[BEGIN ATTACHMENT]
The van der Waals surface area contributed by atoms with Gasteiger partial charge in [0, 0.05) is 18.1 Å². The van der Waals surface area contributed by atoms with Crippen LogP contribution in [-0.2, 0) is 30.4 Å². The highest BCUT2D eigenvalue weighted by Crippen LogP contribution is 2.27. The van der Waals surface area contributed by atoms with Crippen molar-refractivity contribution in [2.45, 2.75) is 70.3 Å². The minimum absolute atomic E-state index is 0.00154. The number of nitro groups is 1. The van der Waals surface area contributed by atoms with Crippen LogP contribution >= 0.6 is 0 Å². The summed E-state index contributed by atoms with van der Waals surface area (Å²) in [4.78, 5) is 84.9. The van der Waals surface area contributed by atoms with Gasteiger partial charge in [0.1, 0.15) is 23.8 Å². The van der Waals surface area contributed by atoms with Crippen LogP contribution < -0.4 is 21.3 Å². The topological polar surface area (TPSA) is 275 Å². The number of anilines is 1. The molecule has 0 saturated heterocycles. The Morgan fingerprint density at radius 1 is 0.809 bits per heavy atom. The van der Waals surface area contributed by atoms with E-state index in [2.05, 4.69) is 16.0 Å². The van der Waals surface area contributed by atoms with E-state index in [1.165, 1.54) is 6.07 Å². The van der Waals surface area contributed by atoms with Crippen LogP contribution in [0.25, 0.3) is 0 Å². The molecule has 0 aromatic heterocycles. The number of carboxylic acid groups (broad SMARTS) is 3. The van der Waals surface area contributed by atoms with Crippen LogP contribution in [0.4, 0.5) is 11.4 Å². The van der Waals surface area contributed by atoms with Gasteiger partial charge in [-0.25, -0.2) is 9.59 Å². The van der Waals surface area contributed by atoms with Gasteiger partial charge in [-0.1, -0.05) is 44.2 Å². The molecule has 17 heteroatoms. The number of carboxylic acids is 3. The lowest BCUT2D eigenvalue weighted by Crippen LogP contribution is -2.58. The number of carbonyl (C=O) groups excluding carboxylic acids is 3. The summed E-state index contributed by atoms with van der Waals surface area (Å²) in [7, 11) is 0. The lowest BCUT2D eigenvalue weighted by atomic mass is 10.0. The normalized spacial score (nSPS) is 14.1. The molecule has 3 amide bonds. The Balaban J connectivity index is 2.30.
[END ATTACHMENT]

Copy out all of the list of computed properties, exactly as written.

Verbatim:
The van der Waals surface area contributed by atoms with Gasteiger partial charge in [0, 0.05) is 18.1 Å². The van der Waals surface area contributed by atoms with Crippen LogP contribution in [-0.2, 0) is 30.4 Å². The highest BCUT2D eigenvalue weighted by Crippen LogP contribution is 2.27. The van der Waals surface area contributed by atoms with Crippen molar-refractivity contribution in [2.45, 2.75) is 70.3 Å². The minimum absolute atomic E-state index is 0.00154. The number of nitro groups is 1. The van der Waals surface area contributed by atoms with Crippen LogP contribution >= 0.6 is 0 Å². The summed E-state index contributed by atoms with van der Waals surface area (Å²) in [4.78, 5) is 84.9. The van der Waals surface area contributed by atoms with Gasteiger partial charge in [0.1, 0.15) is 23.8 Å². The van der Waals surface area contributed by atoms with Crippen LogP contribution < -0.4 is 21.3 Å². The topological polar surface area (TPSA) is 275 Å². The number of anilines is 1. The molecule has 0 saturated heterocycles. The Morgan fingerprint density at radius 1 is 0.809 bits per heavy atom. The van der Waals surface area contributed by atoms with E-state index in [2.05, 4.69) is 16.0 Å². The van der Waals surface area contributed by atoms with E-state index in [1.165, 1.54) is 6.07 Å². The van der Waals surface area contributed by atoms with Crippen LogP contribution in [0.25, 0.3) is 0 Å². The molecule has 0 aromatic heterocycles. The number of carboxylic acid groups (broad SMARTS) is 3. The van der Waals surface area contributed by atoms with Crippen LogP contribution in [0.4, 0.5) is 11.4 Å². The van der Waals surface area contributed by atoms with Gasteiger partial charge in [-0.25, -0.2) is 9.59 Å². The van der Waals surface area contributed by atoms with Gasteiger partial charge in [-0.1, -0.05) is 44.2 Å². The molecule has 17 heteroatoms. The number of carboxylic acids is 3. The lowest BCUT2D eigenvalue weighted by Crippen LogP contribution is -2.58. The number of carbonyl (C=O) groups excluding carboxylic acids is 3. The summed E-state index contributed by atoms with van der Waals surface area (Å²) in [7, 11) is 0. The lowest BCUT2D eigenvalue weighted by atomic mass is 10.0. The normalized spacial score (nSPS) is 14.1. The molecule has 3 amide bonds. The Balaban J connectivity index is 2.30.